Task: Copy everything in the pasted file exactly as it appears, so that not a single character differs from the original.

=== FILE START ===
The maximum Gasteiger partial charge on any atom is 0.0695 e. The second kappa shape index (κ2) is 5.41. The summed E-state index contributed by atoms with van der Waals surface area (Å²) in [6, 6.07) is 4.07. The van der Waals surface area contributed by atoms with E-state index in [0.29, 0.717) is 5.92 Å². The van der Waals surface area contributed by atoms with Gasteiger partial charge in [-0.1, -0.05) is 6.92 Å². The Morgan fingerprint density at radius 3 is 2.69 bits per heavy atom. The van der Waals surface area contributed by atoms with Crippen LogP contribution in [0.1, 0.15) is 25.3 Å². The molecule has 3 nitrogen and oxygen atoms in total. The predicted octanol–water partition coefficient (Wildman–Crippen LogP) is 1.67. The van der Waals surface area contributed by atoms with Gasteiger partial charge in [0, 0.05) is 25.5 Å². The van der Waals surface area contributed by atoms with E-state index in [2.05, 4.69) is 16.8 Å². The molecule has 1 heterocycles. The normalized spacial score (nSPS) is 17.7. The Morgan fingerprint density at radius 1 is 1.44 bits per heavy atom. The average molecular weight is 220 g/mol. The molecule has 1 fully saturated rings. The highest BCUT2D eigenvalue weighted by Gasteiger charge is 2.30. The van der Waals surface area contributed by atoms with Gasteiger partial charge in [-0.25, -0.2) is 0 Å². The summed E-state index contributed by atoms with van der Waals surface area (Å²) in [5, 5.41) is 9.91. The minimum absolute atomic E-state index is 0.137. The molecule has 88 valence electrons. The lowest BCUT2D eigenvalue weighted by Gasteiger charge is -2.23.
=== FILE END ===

The maximum Gasteiger partial charge on any atom is 0.0695 e. The second kappa shape index (κ2) is 5.41. The summed E-state index contributed by atoms with van der Waals surface area (Å²) in [6, 6.07) is 4.07. The van der Waals surface area contributed by atoms with E-state index in [0.29, 0.717) is 5.92 Å². The van der Waals surface area contributed by atoms with Gasteiger partial charge in [-0.1, -0.05) is 6.92 Å². The Morgan fingerprint density at radius 3 is 2.69 bits per heavy atom. The van der Waals surface area contributed by atoms with Crippen LogP contribution in [0.1, 0.15) is 25.3 Å². The molecule has 3 nitrogen and oxygen atoms in total. The predicted octanol–water partition coefficient (Wildman–Crippen LogP) is 1.67. The van der Waals surface area contributed by atoms with Gasteiger partial charge in [0, 0.05) is 25.5 Å². The van der Waals surface area contributed by atoms with E-state index in [2.05, 4.69) is 16.8 Å². The molecule has 1 heterocycles. The normalized spacial score (nSPS) is 17.7. The Morgan fingerprint density at radius 1 is 1.44 bits per heavy atom. The average molecular weight is 220 g/mol. The molecule has 1 fully saturated rings. The highest BCUT2D eigenvalue weighted by Gasteiger charge is 2.30. The van der Waals surface area contributed by atoms with Gasteiger partial charge in [-0.25, -0.2) is 0 Å². The summed E-state index contributed by atoms with van der Waals surface area (Å²) in [5, 5.41) is 9.91. The minimum absolute atomic E-state index is 0.137. The molecule has 88 valence electrons. The lowest BCUT2D eigenvalue weighted by Gasteiger charge is -2.23.